by Cole Mellino
A new report released this week finds that demand for organics may create up to 42,000 jobs by 2015, up from 14,000 today.
That’s only a fraction of the 980,000 farmers in the U.S. But the organization that released the report, the Organic Farming Research Foundation, is calling on Congress to consider the growing economic impact of organic farming as it reconfigures the 2012 farm bill. Due to the rapid growth in consumer demand for organics and the labor-intensity of organic farming, OFRF says that job creation in the sector can more than double the rate of the conventional sector:
As our country has been dramatically affected by the worst economic downturn in 80 years, the organic industry has remained in positive growth territory and has come out of the recession hiring employees, adding farmers, and increasing revenue. The organic industry has grown from $3.6 billion in 1997 to $29 billion in 2010, with an annual growth rate of 19 percent from 1997- 2008. The organic agriculture sector grew by 8 percent in 2010.
The latest data indicate that 96 percent of organic operations nation-wide are planning to maintain or increase employment levels in 2011. Organic farms hired an average of 61 year-round employees compared with 28 year-round employees hired on conventional farms, according to a recent survey of organic and conventional farmers in Georgia, North Carolina, South Carolina, Alabama, and Mississippi.
In order to stimulate more jobs in organic farming, OFRF is calling on Congress to increase funding or research in the sector, create financial coverage for farms that are contaminated by neighboring genetically modified crops, extend insurance for cover crops, increase pesticide regulation, and enable the military and other government institutions to purchase more organics for food programs.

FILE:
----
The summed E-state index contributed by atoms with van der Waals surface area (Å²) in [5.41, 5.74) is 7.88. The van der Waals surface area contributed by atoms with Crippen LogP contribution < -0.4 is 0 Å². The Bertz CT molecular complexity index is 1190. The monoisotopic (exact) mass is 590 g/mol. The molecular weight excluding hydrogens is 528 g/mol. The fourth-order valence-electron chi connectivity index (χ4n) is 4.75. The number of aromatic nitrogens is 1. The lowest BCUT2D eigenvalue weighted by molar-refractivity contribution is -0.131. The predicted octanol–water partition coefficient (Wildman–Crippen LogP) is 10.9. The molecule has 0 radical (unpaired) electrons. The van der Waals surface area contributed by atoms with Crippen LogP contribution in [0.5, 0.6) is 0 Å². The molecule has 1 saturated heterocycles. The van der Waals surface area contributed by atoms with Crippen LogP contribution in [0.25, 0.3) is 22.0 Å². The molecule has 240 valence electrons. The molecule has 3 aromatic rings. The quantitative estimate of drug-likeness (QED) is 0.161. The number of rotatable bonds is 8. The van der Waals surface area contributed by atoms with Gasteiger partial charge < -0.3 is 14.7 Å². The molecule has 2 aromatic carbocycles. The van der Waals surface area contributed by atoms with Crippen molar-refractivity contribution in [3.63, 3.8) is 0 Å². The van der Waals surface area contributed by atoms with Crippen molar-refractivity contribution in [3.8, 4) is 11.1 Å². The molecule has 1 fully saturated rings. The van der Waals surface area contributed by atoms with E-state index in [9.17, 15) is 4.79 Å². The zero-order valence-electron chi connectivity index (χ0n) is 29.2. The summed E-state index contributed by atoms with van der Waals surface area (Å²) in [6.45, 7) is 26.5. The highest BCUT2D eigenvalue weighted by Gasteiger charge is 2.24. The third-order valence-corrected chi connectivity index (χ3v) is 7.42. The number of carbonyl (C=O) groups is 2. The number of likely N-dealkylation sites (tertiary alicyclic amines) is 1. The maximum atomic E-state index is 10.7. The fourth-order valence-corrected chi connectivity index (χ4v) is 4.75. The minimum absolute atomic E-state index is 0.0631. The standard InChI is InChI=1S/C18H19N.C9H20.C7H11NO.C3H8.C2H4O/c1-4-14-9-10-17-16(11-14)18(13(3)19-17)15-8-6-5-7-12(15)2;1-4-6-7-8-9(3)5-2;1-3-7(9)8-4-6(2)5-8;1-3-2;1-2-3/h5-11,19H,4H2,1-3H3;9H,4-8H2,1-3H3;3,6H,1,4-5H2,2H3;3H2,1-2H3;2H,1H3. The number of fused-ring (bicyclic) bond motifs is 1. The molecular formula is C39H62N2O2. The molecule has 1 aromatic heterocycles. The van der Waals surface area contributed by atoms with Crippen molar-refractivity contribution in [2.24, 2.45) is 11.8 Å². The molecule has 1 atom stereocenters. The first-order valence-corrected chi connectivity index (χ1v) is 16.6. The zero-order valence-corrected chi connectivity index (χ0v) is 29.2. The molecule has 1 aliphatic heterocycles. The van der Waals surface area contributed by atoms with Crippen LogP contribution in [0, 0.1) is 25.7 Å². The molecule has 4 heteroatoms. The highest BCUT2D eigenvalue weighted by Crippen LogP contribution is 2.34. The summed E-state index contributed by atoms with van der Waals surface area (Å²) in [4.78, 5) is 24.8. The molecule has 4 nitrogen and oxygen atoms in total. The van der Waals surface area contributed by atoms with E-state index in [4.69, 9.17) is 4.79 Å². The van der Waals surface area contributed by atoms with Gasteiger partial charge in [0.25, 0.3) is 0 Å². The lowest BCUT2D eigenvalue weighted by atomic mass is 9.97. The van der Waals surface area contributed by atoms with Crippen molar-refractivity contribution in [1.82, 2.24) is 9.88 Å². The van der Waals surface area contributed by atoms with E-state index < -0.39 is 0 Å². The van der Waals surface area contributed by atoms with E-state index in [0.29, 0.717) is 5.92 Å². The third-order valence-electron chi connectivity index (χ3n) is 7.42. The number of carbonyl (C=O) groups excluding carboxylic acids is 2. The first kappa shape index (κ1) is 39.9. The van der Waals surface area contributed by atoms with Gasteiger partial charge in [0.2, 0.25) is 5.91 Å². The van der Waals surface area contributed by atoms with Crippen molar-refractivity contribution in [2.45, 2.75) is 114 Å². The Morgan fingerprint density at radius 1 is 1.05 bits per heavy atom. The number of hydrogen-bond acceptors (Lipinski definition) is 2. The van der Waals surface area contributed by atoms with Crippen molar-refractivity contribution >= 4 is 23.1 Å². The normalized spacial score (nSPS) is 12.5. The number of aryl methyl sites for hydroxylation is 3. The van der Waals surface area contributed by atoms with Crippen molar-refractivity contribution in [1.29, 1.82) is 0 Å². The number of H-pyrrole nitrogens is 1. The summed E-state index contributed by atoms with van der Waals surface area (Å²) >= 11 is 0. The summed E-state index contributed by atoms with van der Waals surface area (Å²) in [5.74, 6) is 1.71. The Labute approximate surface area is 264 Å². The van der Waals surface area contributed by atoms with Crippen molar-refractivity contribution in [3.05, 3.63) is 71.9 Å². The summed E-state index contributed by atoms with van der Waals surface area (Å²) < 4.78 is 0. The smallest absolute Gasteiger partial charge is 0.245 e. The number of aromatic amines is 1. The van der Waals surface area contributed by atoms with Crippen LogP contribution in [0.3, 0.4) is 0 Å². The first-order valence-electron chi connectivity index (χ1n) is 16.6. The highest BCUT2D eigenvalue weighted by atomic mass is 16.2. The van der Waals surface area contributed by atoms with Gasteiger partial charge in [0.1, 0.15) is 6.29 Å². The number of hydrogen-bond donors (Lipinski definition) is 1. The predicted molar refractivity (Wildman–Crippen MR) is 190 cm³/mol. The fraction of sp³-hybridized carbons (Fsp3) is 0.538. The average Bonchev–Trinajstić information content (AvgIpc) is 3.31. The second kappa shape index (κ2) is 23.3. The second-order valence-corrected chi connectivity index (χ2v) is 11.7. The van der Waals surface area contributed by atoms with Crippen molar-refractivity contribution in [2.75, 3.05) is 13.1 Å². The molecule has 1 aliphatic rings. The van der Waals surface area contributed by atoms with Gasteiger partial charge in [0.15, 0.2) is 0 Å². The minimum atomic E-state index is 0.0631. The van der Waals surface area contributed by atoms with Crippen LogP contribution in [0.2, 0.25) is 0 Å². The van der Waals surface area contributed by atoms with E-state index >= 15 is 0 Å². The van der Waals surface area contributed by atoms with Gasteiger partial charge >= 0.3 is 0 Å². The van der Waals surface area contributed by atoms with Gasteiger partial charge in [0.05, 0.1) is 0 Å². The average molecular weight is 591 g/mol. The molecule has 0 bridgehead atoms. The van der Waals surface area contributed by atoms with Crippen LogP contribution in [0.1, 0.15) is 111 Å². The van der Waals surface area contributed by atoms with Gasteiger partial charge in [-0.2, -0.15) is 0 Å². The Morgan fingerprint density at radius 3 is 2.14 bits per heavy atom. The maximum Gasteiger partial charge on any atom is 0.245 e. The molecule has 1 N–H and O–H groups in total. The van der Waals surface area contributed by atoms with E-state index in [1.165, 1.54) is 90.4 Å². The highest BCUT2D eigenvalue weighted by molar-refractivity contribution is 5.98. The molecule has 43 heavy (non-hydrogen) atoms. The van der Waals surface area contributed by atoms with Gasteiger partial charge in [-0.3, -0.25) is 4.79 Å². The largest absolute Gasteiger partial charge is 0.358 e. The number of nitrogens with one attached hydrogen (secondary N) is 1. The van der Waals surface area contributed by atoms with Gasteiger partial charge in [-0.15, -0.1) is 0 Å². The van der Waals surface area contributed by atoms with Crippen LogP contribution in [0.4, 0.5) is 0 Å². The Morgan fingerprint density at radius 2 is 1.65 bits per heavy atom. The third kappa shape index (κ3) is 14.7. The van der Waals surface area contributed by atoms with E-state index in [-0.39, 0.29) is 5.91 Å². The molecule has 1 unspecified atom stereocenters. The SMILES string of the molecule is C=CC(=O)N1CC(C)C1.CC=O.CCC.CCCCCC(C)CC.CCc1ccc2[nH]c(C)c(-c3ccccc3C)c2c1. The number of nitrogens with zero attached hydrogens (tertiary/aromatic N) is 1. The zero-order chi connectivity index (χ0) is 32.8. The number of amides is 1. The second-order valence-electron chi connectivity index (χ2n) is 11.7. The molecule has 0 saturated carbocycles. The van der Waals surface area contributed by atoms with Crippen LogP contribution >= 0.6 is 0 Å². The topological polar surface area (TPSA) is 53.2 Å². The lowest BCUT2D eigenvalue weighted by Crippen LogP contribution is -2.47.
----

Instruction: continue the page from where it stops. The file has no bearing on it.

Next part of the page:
These policies will not only help expand job creation in the sector, they’ll also support a set of farming practices that is better equipped to handle the environmental stresses of climate change. Another report released this week from the Rodale Institute found that over a 30-year study of corn, soybean crop yields were the exact same under both conventional and organic agriculture.
But when groundwater discharge, crop performance during drought and soil health, the organic crops performed far better. The report also found that between 2008 and 2010, the average net economic return from organic crops were nearly three times that of conventional crops.
Clearly, organic farming should be an important piece of our economic-development strategy. Here are some important facts to consider as lawmakers consider changes to the upcoming farm bill:
- Organics are better for the economy because the organic industry has continued to grow for the past two decades and grew 8% in 2010, a year in which the overall economy grew less than 2%.
- Organics are better for soil and water quality because it builds up the soil, retains water, and prevents erosion and runoff. Conventional farming only depletes the soil, wastes water, and leads to massive erosion and runoff.
- Organics are better for addressing climate change because the practice allows for more carbon sequestration in soils. According to the OFRF report, “world soils, if managed carefully, could capture an estimated 5–15% of global carbon emissions. Furthermore, conventional farming produces 40% more greenhouse gases than organic farming.
- Organics are necessary for mitigating climate change because the practice is better equipped to handle the extreme weather events, such as droughts, floods, heat waves, and major storms, which will become more and more common in the face of a changing climate.
Despite all these benefits, the era of cheap, abundant fossil fuels have propped up environmentally-disastrous farming practices. Far too few of our public resources have been invested in organic agriculture. As members of Congress consider what policies to promote in the upcoming farm bill, they need to look at the overwhelming evidence in favor of organic agriculture.
— Cole Mellino, Center for American Progress intern